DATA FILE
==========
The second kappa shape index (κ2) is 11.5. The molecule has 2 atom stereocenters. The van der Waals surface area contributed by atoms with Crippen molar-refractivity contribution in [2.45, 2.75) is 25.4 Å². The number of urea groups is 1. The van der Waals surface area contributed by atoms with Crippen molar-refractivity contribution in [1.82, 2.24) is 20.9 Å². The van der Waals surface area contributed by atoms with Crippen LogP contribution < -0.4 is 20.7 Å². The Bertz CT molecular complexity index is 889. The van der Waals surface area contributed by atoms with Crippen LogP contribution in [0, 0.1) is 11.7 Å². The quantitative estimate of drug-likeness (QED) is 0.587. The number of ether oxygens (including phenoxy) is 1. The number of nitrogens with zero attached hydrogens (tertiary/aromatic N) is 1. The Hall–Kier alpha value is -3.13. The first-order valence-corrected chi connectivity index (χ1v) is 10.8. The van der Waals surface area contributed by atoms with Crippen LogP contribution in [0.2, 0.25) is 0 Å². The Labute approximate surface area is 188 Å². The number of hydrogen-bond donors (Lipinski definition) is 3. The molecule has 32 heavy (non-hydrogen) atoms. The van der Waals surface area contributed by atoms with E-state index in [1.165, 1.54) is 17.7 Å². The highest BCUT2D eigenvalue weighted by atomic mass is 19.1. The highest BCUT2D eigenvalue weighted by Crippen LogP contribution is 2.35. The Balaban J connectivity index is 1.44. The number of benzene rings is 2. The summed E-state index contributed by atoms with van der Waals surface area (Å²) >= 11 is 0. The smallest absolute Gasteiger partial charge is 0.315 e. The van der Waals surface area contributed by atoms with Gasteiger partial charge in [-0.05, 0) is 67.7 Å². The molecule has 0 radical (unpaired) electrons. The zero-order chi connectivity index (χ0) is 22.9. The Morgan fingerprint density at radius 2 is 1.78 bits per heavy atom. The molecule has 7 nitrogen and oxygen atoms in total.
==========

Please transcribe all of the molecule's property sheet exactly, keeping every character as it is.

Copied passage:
The second kappa shape index (κ2) is 11.5. The molecule has 2 atom stereocenters. The van der Waals surface area contributed by atoms with Crippen molar-refractivity contribution in [2.45, 2.75) is 25.4 Å². The number of urea groups is 1. The van der Waals surface area contributed by atoms with Crippen molar-refractivity contribution in [1.82, 2.24) is 20.9 Å². The van der Waals surface area contributed by atoms with Crippen LogP contribution < -0.4 is 20.7 Å². The Bertz CT molecular complexity index is 889. The van der Waals surface area contributed by atoms with Crippen LogP contribution in [0, 0.1) is 11.7 Å². The quantitative estimate of drug-likeness (QED) is 0.587. The number of ether oxygens (including phenoxy) is 1. The number of nitrogens with zero attached hydrogens (tertiary/aromatic N) is 1. The Hall–Kier alpha value is -3.13. The first-order valence-corrected chi connectivity index (χ1v) is 10.8. The van der Waals surface area contributed by atoms with Crippen LogP contribution in [0.2, 0.25) is 0 Å². The Labute approximate surface area is 188 Å². The number of hydrogen-bond donors (Lipinski definition) is 3. The molecule has 32 heavy (non-hydrogen) atoms. The van der Waals surface area contributed by atoms with E-state index in [1.165, 1.54) is 17.7 Å². The highest BCUT2D eigenvalue weighted by atomic mass is 19.1. The highest BCUT2D eigenvalue weighted by Crippen LogP contribution is 2.35. The Balaban J connectivity index is 1.44. The number of benzene rings is 2. The summed E-state index contributed by atoms with van der Waals surface area (Å²) >= 11 is 0. The smallest absolute Gasteiger partial charge is 0.315 e. The van der Waals surface area contributed by atoms with Gasteiger partial charge in [-0.05, 0) is 67.7 Å². The molecule has 0 radical (unpaired) electrons. The zero-order chi connectivity index (χ0) is 22.9. The Morgan fingerprint density at radius 2 is 1.78 bits per heavy atom. The molecule has 7 nitrogen and oxygen atoms in total.